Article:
The supply of FX into Nigeria is also very germane. If we don’t have FDIs and FPIs coming into the country, we will continue to suffer. So, the silver bullet is not just Dangote Refinery, the silver bullet is Nigeria attracting FDIs and FPIs. There was a time when we were experiencing about $5 billion FDI and FPI, which has completely gone down to about $500 million or $1 billion. And you could see that, because the Fed and other central banks are doing quantitative tightening, money is not moving around as it should. But the money moving around is not even coming into Africa, particularly into Nigeria because the investors do not see a clear line of direction or picture of where the country is going. So hopefully with the new regime of government coming in, the first thing I will expect them to do is to put in policies that will attract FDIs.


Europe today is complaining that they are heavily reliant on Russian Gas from Nord Stream. Nord Stream has about 1200 km of pipeline from Russia into Germany. Nigeria is now talking to Morocco to see how they can build a 5,600km gas pipeline into Europe. If that is taken seriously, it will not happen overnight because it took Russia about 10 years to complete theirs. And these are countries that are very serious and highly organised. So, if we are saying we want to build something like that, I hope we can build it in five to ten years. The point is that we need investment to come into the country. I am not sure that NLNG will build that, they need to invite other investors to build that. When that happens, it is going to bode well for Nigeria because that will attract foreign investments, foreign earnings because we are now an alternative to Russian gas for Europe. I hope that will happen and if it does, we will begin to reap a lot of benefits. And the production of our crude oil is also coming up, Forcados has reopened, and we are doing about 400,000 to 600,000 barrels now. I think we should gain some accretion to the external reserves.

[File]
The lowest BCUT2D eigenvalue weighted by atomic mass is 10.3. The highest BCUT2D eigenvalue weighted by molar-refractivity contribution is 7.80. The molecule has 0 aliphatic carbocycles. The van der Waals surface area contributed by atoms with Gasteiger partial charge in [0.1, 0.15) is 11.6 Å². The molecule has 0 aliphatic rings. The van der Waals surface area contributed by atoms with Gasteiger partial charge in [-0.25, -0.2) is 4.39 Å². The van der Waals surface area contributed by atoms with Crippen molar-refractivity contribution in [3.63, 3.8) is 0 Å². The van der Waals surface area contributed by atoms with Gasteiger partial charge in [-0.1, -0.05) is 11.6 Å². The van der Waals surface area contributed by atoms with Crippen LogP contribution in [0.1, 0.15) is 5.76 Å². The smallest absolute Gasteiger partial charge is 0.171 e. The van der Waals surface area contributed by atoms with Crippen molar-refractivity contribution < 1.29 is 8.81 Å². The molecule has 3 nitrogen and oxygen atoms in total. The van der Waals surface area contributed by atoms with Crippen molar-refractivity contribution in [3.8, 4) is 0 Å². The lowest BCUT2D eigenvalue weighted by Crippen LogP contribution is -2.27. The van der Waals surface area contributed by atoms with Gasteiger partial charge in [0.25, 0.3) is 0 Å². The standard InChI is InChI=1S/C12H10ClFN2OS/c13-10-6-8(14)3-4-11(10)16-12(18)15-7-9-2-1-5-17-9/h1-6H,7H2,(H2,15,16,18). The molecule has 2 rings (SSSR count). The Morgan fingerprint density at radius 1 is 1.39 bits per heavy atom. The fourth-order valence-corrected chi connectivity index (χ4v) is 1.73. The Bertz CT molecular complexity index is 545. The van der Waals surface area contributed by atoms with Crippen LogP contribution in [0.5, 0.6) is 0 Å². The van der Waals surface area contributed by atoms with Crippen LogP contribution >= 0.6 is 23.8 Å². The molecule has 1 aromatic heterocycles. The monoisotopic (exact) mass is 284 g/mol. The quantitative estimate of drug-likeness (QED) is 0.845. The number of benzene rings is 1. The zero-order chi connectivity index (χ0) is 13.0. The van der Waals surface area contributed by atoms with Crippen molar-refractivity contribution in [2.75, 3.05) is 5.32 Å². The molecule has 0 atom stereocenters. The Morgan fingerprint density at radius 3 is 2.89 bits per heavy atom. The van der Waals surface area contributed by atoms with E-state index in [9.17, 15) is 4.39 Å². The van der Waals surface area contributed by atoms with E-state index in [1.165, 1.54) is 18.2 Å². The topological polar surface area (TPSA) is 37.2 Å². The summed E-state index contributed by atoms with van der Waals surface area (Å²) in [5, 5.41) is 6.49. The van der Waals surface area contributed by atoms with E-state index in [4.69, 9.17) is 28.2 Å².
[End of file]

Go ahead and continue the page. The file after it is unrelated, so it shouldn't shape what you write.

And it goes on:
Hopefully, there will be a new government come May 29, 2023. What are your recommended first 100 Days policy priorities for the incoming administration?
I think for the first 100 days I will look at three major issues the new government should deal with. One is security. Security has also affected harvest in the North and because the North controls or influences our food production and distribution, it is important for them to tackle that in a way that will help food prices, and that could moderate your overall headline inflation. Another thing they need to tackle is restoring confidence not just to the local market but to foreign investors as well. The foreign investors have lost confidence in Nigeria in terms of policies and in terms of the direction of our currency. And not only them, but also the local investors or wealthy citizens have lost confidence in our currency and that is why you see them converting Naira into Dollars. You need to deal with that immediately. They need to come up with policies that will restore confidence to the local investors and foreign investors. When that is done, you will see that there will not be any capital flight, and when I say capital flight, I am not talking about foreign investors taking money away but local investors taking money away. There must be policies that will drive local investment in Nigeria. And when that is done you will see foreign investment coming in.